S&P: January Consumer Credit Default Rates Hold Steady
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Standard & Poor's, New York, said consumer credit default rates showed little change in January.
The S&P/Experian Consumer Credit Default Indices reported the composite rate at 0.96 percent in January, down one basis point from December. The bank card default rate increased three basis points in January, recording a default rate of 2.52 percent. The first mortgage and auto loan default rates were unchanged for January, reporting default rates of 0.84 percent and 1.04 percent, respectively.
Three of the five major cities saw default rates increase during January. Los Angeles reported a default rate of 0.72 percent, up seven basis points from December. Chicago's default rate increased two basis points from December, at 1.02 percent. Dallas reported a default rate of 1.11 percent in January, up one basis point. New York recorded a default rate of 1.04 percent for the second consecutive month. Miami reported a default rate decrease of 27 basis points in January at 1.17 percent.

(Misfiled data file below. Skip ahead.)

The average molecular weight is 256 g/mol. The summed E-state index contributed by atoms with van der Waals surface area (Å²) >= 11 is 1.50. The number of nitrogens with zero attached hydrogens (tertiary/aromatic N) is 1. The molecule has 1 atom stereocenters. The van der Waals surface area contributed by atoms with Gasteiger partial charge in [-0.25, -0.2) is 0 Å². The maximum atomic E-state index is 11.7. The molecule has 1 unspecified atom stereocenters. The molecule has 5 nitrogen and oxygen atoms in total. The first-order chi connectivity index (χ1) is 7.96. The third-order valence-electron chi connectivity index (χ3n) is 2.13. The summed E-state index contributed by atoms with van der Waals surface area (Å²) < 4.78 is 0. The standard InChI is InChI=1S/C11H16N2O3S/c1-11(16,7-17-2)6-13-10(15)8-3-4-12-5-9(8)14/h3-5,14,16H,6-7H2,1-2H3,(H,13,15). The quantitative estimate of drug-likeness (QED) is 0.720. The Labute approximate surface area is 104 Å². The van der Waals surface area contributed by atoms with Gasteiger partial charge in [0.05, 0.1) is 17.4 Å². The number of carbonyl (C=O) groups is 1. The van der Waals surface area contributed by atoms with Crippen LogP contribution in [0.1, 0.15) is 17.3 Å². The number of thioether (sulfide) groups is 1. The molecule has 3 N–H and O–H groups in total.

"The economy is taking on something of a split personality," said David Blitzer, managing director and chairman of the Index Committee with S&P Dow Jones Indices. "The financial markets are suffering falling prices and a lot of volatility so far in 2016. The stock market is down about 1 percent, interest rates remain extremely low despite the Fed's action in December and concerns about corporate earnings and credit are widespread."
At the same time, Blitzer said, home prices continue to climb, new home building is rebounding and auto sales have been quite strong. "Consumers do not appear to be overly worried about the stock market; their spending patterns haven't collapsed," he said. "Given further modest job growth and continued low inflation, there is no basis for near term worries over consumer spending."